Meet Miss and Mister SC State University

Kayla Hasty and Charles C. Patton

The fall semester is setting the stage for a new king and queen to take the lead on uplifting the university and community. With compelling platforms and a zeal for change, both Miss and Mister SC State 2019-20 received the highest number of votes from fellow students during the spring semester. Although they both admire and appreciate their beloved institution, the eloquent duo is eager to find new ways to enhance it.

Kayla Hasty, a senior majoring in biology with a minor in chemistry, is from Ridgeland, South Carolina. Serving as the 82nd Miss SC State University, she attends the university on a full-ride scholarship and considers choosing SC State the best decision she has ever made.

“My experience at SC State has groomed me into a better woman and functional citizen of society. I love the family atmosphere and meeting people, among other things. Everything works together to make a great experience overall,” said Hasty.

Hasty said that her cousin sparked the flame that inspired her to run for Miss SC State.

“He told me at church one day that I would be Miss SC State after I was named Miss Ridgeland-Hardeeville High School my senior year. He planted the seed, but I didn’t know it then. Being on campus and interacting with everyone watered that seed and I decided to run,” she said.

As an avid supporter of individual and collective wellness, Hasty chose a platform that is centered around mental health. She emphasizes the importance of good mental health in hopes that it would help boost the confidence and productivity of students. Hasty has had to overcome challenges of her own and wants other students to know that there is hope on the other side of adversity.

In the midst of planning to run for Miss SC State, she was diagnosed with Bell’s Palsy, which is a condition that causes the muscles on one side of the face to become weak or paralyzed. After the diagnosis, Hasty became reluctant to continue preparing for her Miss SC State campaign. She said that her mother’s support helped her overcome her fears, and described the relationship between her and her mother as loving and zealous.

“I talk to my mom every day. When I need her, she’s bringing my sister and she’s coming to see me. During those tough battles, she told me that ‘You’ve been talking about this since your freshman year. You never know what God is taking you through to get you ready.’”

“I decided to put all my fears aside and just go for it,” said Hasty.

She said that in addition to her mother’s support, her family, friends and relationship with God also helped her overcome challenges. She decided to use life’s hurdles as motivation while hoping that her ability to overcome them would serve as inspiration to others.

“This position comes with so much power to fuel this campus and it presents the opportunity to change how people think and look at things,” she said.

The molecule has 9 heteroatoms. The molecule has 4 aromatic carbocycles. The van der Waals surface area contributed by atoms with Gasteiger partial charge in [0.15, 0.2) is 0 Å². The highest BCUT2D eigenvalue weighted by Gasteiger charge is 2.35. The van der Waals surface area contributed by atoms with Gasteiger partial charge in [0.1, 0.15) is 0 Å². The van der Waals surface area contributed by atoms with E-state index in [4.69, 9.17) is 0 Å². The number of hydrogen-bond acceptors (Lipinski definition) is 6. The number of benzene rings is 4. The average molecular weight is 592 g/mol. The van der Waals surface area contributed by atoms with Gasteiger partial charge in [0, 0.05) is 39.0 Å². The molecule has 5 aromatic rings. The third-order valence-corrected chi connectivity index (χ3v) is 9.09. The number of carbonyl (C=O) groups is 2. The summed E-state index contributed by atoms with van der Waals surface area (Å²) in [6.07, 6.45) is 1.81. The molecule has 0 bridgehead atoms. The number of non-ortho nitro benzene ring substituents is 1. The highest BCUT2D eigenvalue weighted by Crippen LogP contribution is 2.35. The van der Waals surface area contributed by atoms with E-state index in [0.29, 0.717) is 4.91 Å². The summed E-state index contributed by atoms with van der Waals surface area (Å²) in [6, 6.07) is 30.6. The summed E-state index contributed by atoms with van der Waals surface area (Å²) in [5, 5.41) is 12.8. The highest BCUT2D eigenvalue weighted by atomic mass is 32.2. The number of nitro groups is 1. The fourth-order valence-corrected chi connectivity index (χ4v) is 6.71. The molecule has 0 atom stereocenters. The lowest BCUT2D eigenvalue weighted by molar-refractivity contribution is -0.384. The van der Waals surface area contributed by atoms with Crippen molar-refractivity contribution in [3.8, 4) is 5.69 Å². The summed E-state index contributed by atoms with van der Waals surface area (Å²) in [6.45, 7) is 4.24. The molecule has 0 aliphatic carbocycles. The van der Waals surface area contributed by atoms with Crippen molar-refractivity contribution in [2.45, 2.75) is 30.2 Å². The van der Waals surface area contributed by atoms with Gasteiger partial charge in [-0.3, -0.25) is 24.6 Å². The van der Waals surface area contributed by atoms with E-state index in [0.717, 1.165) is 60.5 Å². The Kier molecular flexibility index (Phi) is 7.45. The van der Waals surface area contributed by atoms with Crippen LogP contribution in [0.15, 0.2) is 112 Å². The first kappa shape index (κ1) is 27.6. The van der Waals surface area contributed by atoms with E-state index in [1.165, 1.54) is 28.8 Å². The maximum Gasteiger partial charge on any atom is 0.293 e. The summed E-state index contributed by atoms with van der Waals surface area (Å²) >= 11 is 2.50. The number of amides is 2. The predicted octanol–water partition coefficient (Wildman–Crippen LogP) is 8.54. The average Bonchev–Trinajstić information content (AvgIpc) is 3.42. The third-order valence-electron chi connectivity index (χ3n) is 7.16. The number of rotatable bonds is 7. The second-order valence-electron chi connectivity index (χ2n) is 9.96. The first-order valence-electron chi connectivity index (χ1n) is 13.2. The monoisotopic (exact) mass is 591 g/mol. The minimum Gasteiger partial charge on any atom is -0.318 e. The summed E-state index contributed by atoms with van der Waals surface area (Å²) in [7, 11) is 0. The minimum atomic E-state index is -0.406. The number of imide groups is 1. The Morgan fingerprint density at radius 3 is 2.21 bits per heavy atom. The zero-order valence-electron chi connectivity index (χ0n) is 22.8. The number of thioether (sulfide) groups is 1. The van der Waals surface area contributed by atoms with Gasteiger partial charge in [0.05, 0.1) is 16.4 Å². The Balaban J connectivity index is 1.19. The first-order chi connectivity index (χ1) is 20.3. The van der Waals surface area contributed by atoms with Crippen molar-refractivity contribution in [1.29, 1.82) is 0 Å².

“I believe the campus is not reaching the level we want it to reach because individually, we all have our own problems. I love engaging when I’m my best self. When I’m going through something, I don’t want to be bothered. If you continue to not talk about something, it is going to fester and consume you. I’ve suffered from depression. I’ve wanted to give up and felt alone, so I know other people are going through it. It’s time to talk about uncomfortable things so that we can heal and grow.”

Hasty has a plan to strengthen the community on and off campus.

She is working to create a space for students to talk about mental health by having forums about different types of mental health issues and how to find solutions. She is also working to create a segment called “Adulting 101,” which will focus on financial education for students- how to purchase a house, banking, investments, paying for college, student loans and life after college. She is eager to bring the campus community and off-campus community together by growing relationships with more elementary schools and high schools, even those outside of Orangeburg.

Bringing next-door neighbor, Claflin University, and SC State together is another goal of Hasty’s. She would like for women from Claflin and SC State to empower each other.

“I want to bridge the gap and talk about empowerment and have women from SC State partner with women from Claflin. People try to divide us, but we’re all striving for the same goals and can uplift each other. I think partnering more with Claflin would benefit both schools,” she said.

Additionally, she plans to give back to the elderly, as her grandmothers and great grandmothers have greatly impacted her life and paved the way.

The Jasper county native has been making strides to impact society well before her reign as Miss SC State. For the last three years, she has spent the summer conducting research, entitled “Analyzing the Role of High Pro-Inflammatory Diets and Childhood Obesity in the Risk of Adult Carcinogenesis in South Carolinian Children.” The research aims to reveal the link between high inflammatory diets and cancer in hopes of promoting healthier lifestyles among people. Hasty has also completed research on Huntington’s disease and how socioeconomic status affects health.

Furthering her mission to empower and elevate those around her, Hasty has helped less fortunate young women in the community acquire prom dresses. She currently serves as a member of the Honors College, Sisters in Stem, Biological and Physical Sciences Ambassadors Program, Alpha Kappa Alpha Sorority Inc. and is a Student Orientation Leader. She previously served in Student Media.

She enjoys watching sports, playing sports, reading, listening to music and watching Netflix and Hulu.

After graduation, Hasty plans to attend medical school and become a doctor of osteopathic medicine, which is a distinct branch of medicine that emphasizes the interrelated unity of all systems in the body, each working with the other to heal. She is also considering joining the military.

“I just want to be the best version of myself for my community. SC State has shown me the good, the bad and the ugly, gave me wonderful sisters and a wonderful foundation. My department has prepared me to speak up and be a fully functioning, advocating adult,” she said. “I want everyone to have the courage to see what’s on the other side of a challenge. If you stop, you’ll never know what it’s like to win.”